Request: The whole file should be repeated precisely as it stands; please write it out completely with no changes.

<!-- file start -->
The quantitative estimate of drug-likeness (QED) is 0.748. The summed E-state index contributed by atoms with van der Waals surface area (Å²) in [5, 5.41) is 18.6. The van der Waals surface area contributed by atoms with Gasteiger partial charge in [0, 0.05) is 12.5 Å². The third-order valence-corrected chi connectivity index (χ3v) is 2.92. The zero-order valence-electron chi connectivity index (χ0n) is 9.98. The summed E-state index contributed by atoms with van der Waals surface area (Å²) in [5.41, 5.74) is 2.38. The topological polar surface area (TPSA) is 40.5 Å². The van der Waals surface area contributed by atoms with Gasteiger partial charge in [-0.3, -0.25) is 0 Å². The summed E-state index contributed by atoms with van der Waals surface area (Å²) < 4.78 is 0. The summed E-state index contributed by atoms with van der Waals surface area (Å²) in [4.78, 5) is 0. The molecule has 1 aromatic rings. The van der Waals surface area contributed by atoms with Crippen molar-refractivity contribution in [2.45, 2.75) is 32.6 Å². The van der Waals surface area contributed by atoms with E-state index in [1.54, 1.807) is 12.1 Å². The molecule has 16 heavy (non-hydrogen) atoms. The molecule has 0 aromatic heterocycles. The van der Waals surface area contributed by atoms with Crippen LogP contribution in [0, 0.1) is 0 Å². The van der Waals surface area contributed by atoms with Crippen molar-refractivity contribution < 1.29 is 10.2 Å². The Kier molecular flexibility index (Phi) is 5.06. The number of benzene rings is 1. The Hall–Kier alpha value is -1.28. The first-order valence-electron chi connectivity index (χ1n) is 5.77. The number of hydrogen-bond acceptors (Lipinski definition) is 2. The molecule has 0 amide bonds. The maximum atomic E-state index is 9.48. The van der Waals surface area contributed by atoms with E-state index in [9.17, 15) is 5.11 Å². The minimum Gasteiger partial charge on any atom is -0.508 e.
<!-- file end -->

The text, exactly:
The quantitative estimate of drug-likeness (QED) is 0.748. The summed E-state index contributed by atoms with van der Waals surface area (Å²) in [5, 5.41) is 18.6. The van der Waals surface area contributed by atoms with Gasteiger partial charge in [0, 0.05) is 12.5 Å². The third-order valence-corrected chi connectivity index (χ3v) is 2.92. The zero-order valence-electron chi connectivity index (χ0n) is 9.98. The summed E-state index contributed by atoms with van der Waals surface area (Å²) in [5.41, 5.74) is 2.38. The topological polar surface area (TPSA) is 40.5 Å². The van der Waals surface area contributed by atoms with Gasteiger partial charge in [-0.3, -0.25) is 0 Å². The summed E-state index contributed by atoms with van der Waals surface area (Å²) < 4.78 is 0. The summed E-state index contributed by atoms with van der Waals surface area (Å²) in [4.78, 5) is 0. The molecule has 1 aromatic rings. The van der Waals surface area contributed by atoms with Crippen molar-refractivity contribution in [2.45, 2.75) is 32.6 Å². The van der Waals surface area contributed by atoms with E-state index in [1.54, 1.807) is 12.1 Å². The molecule has 16 heavy (non-hydrogen) atoms. The molecule has 0 aromatic heterocycles. The van der Waals surface area contributed by atoms with Crippen LogP contribution in [0, 0.1) is 0 Å². The van der Waals surface area contributed by atoms with Crippen molar-refractivity contribution < 1.29 is 10.2 Å². The Kier molecular flexibility index (Phi) is 5.06. The number of benzene rings is 1. The Hall–Kier alpha value is -1.28. The first-order valence-electron chi connectivity index (χ1n) is 5.77. The number of hydrogen-bond acceptors (Lipinski definition) is 2. The molecule has 0 amide bonds. The maximum atomic E-state index is 9.48. The van der Waals surface area contributed by atoms with E-state index in [9.17, 15) is 5.11 Å². The minimum Gasteiger partial charge on any atom is -0.508 e.